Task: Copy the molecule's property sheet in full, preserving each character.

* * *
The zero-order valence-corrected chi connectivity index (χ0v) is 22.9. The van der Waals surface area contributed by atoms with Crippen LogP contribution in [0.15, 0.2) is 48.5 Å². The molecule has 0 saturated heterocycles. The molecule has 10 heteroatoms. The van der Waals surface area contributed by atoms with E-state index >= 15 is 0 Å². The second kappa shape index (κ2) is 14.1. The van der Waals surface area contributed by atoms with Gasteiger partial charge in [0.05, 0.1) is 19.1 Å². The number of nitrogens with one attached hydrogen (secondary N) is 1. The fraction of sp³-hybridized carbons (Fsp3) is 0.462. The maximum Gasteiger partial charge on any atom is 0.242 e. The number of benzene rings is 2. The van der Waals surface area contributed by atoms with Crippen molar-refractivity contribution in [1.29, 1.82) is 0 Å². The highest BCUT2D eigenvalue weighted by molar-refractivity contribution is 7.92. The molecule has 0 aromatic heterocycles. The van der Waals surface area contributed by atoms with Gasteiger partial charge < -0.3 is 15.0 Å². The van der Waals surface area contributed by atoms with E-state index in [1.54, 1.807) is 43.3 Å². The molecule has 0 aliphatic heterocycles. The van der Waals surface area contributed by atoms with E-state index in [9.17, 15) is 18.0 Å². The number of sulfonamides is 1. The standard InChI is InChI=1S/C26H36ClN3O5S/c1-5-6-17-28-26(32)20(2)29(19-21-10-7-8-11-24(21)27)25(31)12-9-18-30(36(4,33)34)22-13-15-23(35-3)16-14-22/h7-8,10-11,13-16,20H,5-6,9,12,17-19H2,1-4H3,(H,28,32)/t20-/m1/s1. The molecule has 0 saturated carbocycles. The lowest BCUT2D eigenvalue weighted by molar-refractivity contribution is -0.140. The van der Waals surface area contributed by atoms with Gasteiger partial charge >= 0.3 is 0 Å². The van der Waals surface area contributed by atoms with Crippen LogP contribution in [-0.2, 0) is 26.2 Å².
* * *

The zero-order valence-corrected chi connectivity index (χ0v) is 22.9. The van der Waals surface area contributed by atoms with Crippen LogP contribution in [0.15, 0.2) is 48.5 Å². The molecule has 0 saturated heterocycles. The molecule has 10 heteroatoms. The van der Waals surface area contributed by atoms with E-state index >= 15 is 0 Å². The second kappa shape index (κ2) is 14.1. The van der Waals surface area contributed by atoms with Gasteiger partial charge in [0.05, 0.1) is 19.1 Å². The number of nitrogens with one attached hydrogen (secondary N) is 1. The fraction of sp³-hybridized carbons (Fsp3) is 0.462. The maximum Gasteiger partial charge on any atom is 0.242 e. The number of benzene rings is 2. The van der Waals surface area contributed by atoms with Crippen molar-refractivity contribution in [1.29, 1.82) is 0 Å². The highest BCUT2D eigenvalue weighted by molar-refractivity contribution is 7.92. The molecule has 0 aromatic heterocycles. The van der Waals surface area contributed by atoms with Gasteiger partial charge < -0.3 is 15.0 Å². The van der Waals surface area contributed by atoms with E-state index in [1.54, 1.807) is 43.3 Å². The molecule has 0 aliphatic heterocycles. The van der Waals surface area contributed by atoms with E-state index in [9.17, 15) is 18.0 Å². The number of sulfonamides is 1. The standard InChI is InChI=1S/C26H36ClN3O5S/c1-5-6-17-28-26(32)20(2)29(19-21-10-7-8-11-24(21)27)25(31)12-9-18-30(36(4,33)34)22-13-15-23(35-3)16-14-22/h7-8,10-11,13-16,20H,5-6,9,12,17-19H2,1-4H3,(H,28,32)/t20-/m1/s1. The molecule has 0 saturated carbocycles. The lowest BCUT2D eigenvalue weighted by molar-refractivity contribution is -0.140. The van der Waals surface area contributed by atoms with Gasteiger partial charge >= 0.3 is 0 Å². The van der Waals surface area contributed by atoms with Crippen LogP contribution in [-0.2, 0) is 26.2 Å².